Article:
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bear by san

March 2017



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bear by san

Robert's Rules. (Book Report #19: Daniel Silva, The Kill Artist)

I like Daniel Silva. He's like John LeCarre, except occasionally somebody lives through the book.

This one is a typical Silva offering--generally well-written in a very focused omniscient, with the occasional unfortunately caricatured secondary character but, for the most part, a good sense of why people do what they do and what drives the world and enough thematic depth to be satisfying, though it's not going to change anyone's heart.

He is very good at presenting both sides of any political argument as equal and necessary evils, and he does not feel the need to justify people's actions while he is explaining them. His characters are all broken and driven and scarred. He's very matter-of-fact about treachery and evil and the banality of it all.

And he is not scared to mess people up.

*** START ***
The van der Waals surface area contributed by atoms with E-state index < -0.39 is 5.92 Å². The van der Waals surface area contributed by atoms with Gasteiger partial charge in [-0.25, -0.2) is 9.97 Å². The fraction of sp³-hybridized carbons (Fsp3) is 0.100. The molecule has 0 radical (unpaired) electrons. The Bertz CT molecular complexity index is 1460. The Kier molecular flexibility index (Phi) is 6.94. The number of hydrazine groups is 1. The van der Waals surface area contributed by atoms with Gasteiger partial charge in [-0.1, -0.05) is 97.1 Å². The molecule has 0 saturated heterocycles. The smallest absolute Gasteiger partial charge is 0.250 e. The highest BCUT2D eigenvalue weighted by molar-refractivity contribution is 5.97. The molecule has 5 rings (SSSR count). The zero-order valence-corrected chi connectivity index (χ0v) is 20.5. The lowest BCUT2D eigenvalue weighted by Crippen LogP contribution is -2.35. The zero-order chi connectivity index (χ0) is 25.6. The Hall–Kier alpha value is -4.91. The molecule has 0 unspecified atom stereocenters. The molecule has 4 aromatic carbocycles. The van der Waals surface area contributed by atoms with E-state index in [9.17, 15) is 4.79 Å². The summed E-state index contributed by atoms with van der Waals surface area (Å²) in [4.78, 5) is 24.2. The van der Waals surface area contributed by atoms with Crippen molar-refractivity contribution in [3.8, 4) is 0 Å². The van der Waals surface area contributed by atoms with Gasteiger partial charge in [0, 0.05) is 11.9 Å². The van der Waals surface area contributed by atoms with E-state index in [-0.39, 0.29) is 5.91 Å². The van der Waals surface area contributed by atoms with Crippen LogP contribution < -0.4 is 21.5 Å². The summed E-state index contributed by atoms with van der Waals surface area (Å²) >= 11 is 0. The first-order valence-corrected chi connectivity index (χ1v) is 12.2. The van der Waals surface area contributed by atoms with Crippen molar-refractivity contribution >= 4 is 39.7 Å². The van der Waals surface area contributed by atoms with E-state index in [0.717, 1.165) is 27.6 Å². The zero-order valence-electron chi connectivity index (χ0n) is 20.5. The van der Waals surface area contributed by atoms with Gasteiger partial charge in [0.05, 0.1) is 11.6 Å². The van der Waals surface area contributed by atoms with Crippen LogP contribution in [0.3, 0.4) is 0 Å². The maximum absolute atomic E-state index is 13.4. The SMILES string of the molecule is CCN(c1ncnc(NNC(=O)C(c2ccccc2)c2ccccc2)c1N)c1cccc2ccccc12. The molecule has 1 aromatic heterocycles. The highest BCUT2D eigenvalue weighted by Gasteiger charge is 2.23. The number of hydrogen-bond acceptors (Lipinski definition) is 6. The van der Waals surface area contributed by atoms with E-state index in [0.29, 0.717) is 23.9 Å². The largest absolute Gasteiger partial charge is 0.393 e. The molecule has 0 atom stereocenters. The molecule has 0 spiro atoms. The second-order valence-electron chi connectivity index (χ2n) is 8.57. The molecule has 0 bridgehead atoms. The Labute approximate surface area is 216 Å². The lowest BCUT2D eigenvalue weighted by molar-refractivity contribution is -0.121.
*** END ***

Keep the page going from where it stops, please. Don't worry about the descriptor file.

This is a book about games and layers and lies and love. Most of all, about love.

Oh, and restoring paintings.

In other news, I move to ban the phrase "was violently ill" and all its variants from literature.


Aw, c'mon, I was violently ill just yesterday, and I don't know how else I'll describe it when I write my transparent roman a clef!
I'm occasionally violently ill, in that if someone tries to talk to me when I'm barfing, I will aim it at them. :-)
Haha, two of my favorite authors named in one post! The first Silva book I read was The English Assassin, and I've read every single Gabriel Allon book in the sequence since TKA.

Thinking about it, not too many Le Carre protags make it to the end. Just curious, which ones have you read?
I rather like that phrase. It's evocative without being too graphically gross.

Of course, when I'm describing a four-year-old barfing all over the back of the car, I would never dream of using it. Children aren't "ill:" they vomit. With gusto.